In an unprecedented move, Loyola has updated its dress code, allowing students the option to not wear pants whenever they return to campus. This decision was made after an extensive faculty meeting, during which the members unanimously voted in favor of this new no-pants clause.
During a press release, Principal Frank Kozakowski, explaining how the administration came to make such a momentous change, noted, “The advent of online school has illuminated many aspects of our learning environment which were once deemed to be necessary, but are now thought of as distractions. After careful consideration, we have deduced that pants are not an integral part of the Loyola learning experience, and therefore pants are now optional both virtually and in person.”
The principal added, “We’ve also consulted with students of all grade levels, most of whom admitted that they had not worn pants to a single class meeting since the beginning of the shutdowns. Furthermore, internal studies have shown that students who did not wear pants in class saw a 46% increase in productivity, while an additional 63% disclosed they enjoyed feeling a light breeze.”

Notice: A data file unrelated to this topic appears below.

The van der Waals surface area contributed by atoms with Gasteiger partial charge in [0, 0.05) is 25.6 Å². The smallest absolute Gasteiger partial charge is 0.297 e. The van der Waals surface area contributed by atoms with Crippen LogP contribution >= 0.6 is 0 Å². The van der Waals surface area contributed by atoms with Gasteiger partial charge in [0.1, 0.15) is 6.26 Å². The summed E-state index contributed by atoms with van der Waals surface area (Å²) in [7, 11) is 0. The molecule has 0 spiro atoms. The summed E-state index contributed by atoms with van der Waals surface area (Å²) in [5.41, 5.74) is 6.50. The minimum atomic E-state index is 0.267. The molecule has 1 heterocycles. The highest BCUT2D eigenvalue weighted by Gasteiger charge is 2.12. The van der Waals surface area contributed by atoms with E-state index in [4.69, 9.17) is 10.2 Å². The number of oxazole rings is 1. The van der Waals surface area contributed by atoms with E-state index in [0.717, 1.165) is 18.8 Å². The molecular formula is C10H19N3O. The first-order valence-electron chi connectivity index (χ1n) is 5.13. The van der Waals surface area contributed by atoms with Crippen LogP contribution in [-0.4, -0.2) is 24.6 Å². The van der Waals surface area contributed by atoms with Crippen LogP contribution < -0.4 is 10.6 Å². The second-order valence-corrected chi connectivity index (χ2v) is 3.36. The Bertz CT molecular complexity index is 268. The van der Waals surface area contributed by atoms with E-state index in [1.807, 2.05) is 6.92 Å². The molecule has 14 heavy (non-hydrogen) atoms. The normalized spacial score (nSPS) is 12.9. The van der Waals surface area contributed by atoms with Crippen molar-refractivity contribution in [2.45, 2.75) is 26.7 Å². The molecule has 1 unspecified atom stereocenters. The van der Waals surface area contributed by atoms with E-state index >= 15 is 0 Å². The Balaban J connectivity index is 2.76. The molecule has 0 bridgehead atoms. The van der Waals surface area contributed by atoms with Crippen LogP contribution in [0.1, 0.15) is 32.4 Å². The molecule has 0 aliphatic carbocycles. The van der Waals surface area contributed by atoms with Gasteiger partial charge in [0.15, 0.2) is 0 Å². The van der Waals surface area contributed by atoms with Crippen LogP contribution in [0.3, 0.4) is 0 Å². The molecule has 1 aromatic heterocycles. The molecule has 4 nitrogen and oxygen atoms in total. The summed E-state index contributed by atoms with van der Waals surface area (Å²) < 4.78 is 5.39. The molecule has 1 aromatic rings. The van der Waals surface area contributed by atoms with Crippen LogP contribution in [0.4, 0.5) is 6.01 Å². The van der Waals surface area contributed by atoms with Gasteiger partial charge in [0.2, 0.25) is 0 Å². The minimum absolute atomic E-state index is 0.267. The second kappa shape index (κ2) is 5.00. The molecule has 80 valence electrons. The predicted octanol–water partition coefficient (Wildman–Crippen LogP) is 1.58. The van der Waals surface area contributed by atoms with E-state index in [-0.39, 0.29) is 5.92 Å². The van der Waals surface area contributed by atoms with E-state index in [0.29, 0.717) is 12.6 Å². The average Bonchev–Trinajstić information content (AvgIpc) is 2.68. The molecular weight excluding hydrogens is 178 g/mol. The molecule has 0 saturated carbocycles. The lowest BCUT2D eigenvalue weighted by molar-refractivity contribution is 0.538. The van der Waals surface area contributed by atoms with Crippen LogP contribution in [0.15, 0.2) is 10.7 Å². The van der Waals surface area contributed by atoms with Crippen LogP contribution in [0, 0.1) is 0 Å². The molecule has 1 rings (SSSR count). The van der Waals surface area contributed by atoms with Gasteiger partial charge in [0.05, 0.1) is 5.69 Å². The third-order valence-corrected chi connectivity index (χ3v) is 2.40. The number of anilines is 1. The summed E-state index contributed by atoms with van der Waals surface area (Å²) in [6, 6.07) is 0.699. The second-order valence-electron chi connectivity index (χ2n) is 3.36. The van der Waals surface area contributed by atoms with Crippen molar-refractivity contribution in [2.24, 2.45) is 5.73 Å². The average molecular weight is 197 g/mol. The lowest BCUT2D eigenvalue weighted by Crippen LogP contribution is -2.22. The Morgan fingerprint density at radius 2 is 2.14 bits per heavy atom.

However, some critics have attacked the program, saying that the policy is sure to lead to conflicts as students inevitably pick sides over the superiority of boxers or briefs.
Senior Sean Adami pointed out, “Boxers have long been disregarded in the underwear debate. The myriad of interesting floral patterns and styles really offer owners of boxers a chance to reflect their personalities in their choice of garb.”
Junior Spencer Lee noted, “I was already self conscious when it came to my clothing choices, especially when it came to fitting in. Now, I face the insurmountable challenge of predicting whether boxers or briefs will be ‘in style’ by the time we return to campus permanently. How am I meant to know which underwear selection will prevent me from being the subject of significant social ostracizing?”
Kozakowski has attempted to relay fears surrounding what many students are referring to as “The Choice,” declaring that, no matter what each individual student decides to sport beneath their polos, their decision “will not factor into the next semester’s General Pants Allowance.”
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